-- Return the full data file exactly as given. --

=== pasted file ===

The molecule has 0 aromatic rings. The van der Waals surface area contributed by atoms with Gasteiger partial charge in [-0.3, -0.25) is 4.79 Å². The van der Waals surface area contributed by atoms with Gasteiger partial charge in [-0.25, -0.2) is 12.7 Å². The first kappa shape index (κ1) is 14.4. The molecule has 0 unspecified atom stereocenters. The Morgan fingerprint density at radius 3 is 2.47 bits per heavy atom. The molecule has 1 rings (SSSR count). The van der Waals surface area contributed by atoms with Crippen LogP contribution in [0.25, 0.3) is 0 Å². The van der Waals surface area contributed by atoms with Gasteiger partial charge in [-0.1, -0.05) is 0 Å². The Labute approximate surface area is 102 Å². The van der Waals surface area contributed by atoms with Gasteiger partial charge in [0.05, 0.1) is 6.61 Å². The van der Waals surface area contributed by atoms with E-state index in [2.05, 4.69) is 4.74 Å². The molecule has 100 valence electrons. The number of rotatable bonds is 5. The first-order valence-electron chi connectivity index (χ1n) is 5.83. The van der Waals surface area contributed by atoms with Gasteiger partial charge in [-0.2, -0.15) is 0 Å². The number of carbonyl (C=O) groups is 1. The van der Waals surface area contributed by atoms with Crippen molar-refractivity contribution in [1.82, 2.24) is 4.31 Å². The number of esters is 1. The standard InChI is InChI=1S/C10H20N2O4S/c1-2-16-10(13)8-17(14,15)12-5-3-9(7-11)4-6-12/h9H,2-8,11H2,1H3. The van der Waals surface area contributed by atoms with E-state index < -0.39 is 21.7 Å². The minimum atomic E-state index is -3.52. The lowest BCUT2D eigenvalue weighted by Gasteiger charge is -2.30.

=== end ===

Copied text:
The molecule has 0 aromatic rings. The van der Waals surface area contributed by atoms with Gasteiger partial charge in [-0.3, -0.25) is 4.79 Å². The van der Waals surface area contributed by atoms with Gasteiger partial charge in [-0.25, -0.2) is 12.7 Å². The first kappa shape index (κ1) is 14.4. The molecule has 0 unspecified atom stereocenters. The Morgan fingerprint density at radius 3 is 2.47 bits per heavy atom. The molecule has 1 rings (SSSR count). The van der Waals surface area contributed by atoms with Crippen LogP contribution in [0.25, 0.3) is 0 Å². The van der Waals surface area contributed by atoms with Gasteiger partial charge in [-0.1, -0.05) is 0 Å². The Labute approximate surface area is 102 Å². The van der Waals surface area contributed by atoms with Gasteiger partial charge in [0.05, 0.1) is 6.61 Å². The van der Waals surface area contributed by atoms with E-state index in [2.05, 4.69) is 4.74 Å². The molecule has 100 valence electrons. The number of rotatable bonds is 5. The first-order valence-electron chi connectivity index (χ1n) is 5.83. The van der Waals surface area contributed by atoms with Gasteiger partial charge in [-0.2, -0.15) is 0 Å². The number of carbonyl (C=O) groups is 1. The van der Waals surface area contributed by atoms with Crippen molar-refractivity contribution in [1.82, 2.24) is 4.31 Å². The number of esters is 1. The standard InChI is InChI=1S/C10H20N2O4S/c1-2-16-10(13)8-17(14,15)12-5-3-9(7-11)4-6-12/h9H,2-8,11H2,1H3. The van der Waals surface area contributed by atoms with E-state index < -0.39 is 21.7 Å². The minimum atomic E-state index is -3.52. The lowest BCUT2D eigenvalue weighted by Gasteiger charge is -2.30.